Saskatoon Youth Demand a Safe Consumption Site
On April 7, youth from Saskatoon’s west side gathered on 22nd Street and Avenue I at rush-hour to express their outrage and disappointment regarding the provincial budget, which denied funding for Prairie Harm Reduction and the Safe Consumption Site. This essential funding would have allowed Prairie Harm Reduction to operate their Safe Consumption Site 7 days a week. The youth brought the community together to mourn the loss of over 400 lives due to overdoses in our province, and to call on the Government of Saskatchewan to fund Prairie Harm Reduction.
Chokecherry youth and members of the community gathered to prepare signs with slogans like: I love someone who uses drugs; Too many overdoses, Not enough funds; Safe Consumption Sites Save Lives, and; What are you trying to conserve?
The community of Saskatoon joined them to show support to the families and loved ones of those whose lives have been lost to overdoses. This was the second consecutive year the provincial government denied funds to Prairie Harm Reduction to operate their Safe Consumption Site, amid record breaking numbers of deaths caused by overdoses. The demonstration was specific to the Safe Consumption Site, however, it was also critical to recognize provincial government under the Sask Party continues to evade responsibility for the wellbeing of those already made vulnerable in our communities.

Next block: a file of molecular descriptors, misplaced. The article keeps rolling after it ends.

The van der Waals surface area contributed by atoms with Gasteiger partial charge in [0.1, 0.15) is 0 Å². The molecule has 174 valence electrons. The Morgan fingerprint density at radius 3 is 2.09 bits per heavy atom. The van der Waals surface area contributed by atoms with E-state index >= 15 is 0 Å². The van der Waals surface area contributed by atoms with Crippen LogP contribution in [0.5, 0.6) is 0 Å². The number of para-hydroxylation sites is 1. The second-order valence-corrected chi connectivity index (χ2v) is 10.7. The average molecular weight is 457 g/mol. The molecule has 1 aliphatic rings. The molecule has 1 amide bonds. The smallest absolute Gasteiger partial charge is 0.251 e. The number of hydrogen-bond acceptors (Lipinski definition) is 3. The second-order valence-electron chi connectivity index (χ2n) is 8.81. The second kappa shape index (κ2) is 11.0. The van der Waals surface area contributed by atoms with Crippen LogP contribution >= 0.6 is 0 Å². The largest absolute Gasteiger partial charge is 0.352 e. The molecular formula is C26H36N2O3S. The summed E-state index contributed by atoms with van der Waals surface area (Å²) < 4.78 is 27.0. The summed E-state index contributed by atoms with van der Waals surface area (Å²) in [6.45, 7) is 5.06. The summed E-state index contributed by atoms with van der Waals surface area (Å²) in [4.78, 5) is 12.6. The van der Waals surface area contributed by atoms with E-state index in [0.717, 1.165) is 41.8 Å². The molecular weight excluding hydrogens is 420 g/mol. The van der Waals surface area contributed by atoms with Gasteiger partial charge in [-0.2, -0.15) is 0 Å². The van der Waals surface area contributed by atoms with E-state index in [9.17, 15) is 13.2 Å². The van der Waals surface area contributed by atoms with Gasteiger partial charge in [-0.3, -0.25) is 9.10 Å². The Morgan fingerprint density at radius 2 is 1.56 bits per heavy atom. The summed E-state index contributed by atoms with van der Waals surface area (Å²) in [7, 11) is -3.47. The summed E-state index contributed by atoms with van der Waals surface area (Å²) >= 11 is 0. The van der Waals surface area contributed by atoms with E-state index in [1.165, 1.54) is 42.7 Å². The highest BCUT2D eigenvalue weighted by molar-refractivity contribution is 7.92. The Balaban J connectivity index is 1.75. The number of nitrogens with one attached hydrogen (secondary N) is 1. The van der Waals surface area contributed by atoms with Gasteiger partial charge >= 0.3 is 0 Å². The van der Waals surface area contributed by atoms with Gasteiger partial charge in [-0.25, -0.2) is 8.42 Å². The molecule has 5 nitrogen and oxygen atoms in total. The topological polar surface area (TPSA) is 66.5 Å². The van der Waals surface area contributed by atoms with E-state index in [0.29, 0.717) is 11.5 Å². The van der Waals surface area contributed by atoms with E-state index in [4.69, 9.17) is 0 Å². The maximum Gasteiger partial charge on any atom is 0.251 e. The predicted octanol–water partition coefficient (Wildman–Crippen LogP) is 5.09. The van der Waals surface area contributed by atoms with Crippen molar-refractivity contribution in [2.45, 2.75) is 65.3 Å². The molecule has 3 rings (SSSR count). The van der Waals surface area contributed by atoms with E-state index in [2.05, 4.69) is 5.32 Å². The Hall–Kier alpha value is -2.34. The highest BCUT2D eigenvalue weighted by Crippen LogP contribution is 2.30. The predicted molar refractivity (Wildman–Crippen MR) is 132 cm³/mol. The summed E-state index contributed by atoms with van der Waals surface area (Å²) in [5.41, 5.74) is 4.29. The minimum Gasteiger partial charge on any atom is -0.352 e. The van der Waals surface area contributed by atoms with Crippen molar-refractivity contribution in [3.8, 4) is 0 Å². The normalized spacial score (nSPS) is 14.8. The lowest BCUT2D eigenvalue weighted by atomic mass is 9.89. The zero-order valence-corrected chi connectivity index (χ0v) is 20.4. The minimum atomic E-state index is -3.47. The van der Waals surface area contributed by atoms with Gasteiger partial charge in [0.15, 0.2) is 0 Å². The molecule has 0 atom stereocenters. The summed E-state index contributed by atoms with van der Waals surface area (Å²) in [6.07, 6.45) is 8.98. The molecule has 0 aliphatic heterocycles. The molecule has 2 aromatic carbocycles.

The youth distributed the signs made earlier that afternoon to other community members to hold and raise awareness. Approximately 50 people attended the event with motorists showing their support by honking, waving and pulling over to join.
Saskatoon youth recognize that COVID-19 has created new barriers, and exacerbated existing barriers, for folks living with addictions. As a result, non-profit and community-based organizations like Prairie Harm Reduction are fighting an uphill battle to fill the gaps in addictions services, harm reduction and mental health support caused by systemic neglect.
The youth of Saskatchewan do not accept it. They do not accept any more lives must be lost to preventable and reversible overdoses. They do not accept the provincial government’s retroactive awareness campaign. We will not accept any more redundant and inaccessible services.